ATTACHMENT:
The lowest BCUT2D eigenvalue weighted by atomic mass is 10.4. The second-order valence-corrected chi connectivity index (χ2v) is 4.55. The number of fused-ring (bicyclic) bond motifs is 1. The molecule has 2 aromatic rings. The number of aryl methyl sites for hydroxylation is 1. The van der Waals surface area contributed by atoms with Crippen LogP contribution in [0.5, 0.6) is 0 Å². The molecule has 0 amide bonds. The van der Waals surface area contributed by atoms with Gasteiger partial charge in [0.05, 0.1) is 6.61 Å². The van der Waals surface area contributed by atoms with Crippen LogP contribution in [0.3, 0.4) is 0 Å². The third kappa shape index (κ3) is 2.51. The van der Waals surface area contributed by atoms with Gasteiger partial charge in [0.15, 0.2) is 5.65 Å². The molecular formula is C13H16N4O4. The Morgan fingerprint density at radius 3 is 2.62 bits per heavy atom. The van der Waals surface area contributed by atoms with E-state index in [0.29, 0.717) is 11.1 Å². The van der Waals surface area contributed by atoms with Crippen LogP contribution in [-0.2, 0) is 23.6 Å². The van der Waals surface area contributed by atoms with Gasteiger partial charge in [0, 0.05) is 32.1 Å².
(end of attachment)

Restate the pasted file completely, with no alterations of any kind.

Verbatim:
The lowest BCUT2D eigenvalue weighted by atomic mass is 10.4. The second-order valence-corrected chi connectivity index (χ2v) is 4.55. The number of fused-ring (bicyclic) bond motifs is 1. The molecule has 2 aromatic rings. The number of aryl methyl sites for hydroxylation is 1. The van der Waals surface area contributed by atoms with Crippen LogP contribution in [0.5, 0.6) is 0 Å². The molecule has 0 amide bonds. The van der Waals surface area contributed by atoms with Gasteiger partial charge in [0.05, 0.1) is 6.61 Å². The van der Waals surface area contributed by atoms with Crippen LogP contribution in [0.3, 0.4) is 0 Å². The third kappa shape index (κ3) is 2.51. The van der Waals surface area contributed by atoms with Gasteiger partial charge in [0.15, 0.2) is 5.65 Å². The molecular formula is C13H16N4O4. The Morgan fingerprint density at radius 3 is 2.62 bits per heavy atom. The van der Waals surface area contributed by atoms with E-state index in [0.29, 0.717) is 11.1 Å². The van der Waals surface area contributed by atoms with Crippen LogP contribution in [-0.2, 0) is 23.6 Å². The van der Waals surface area contributed by atoms with Gasteiger partial charge in [0, 0.05) is 32.1 Å².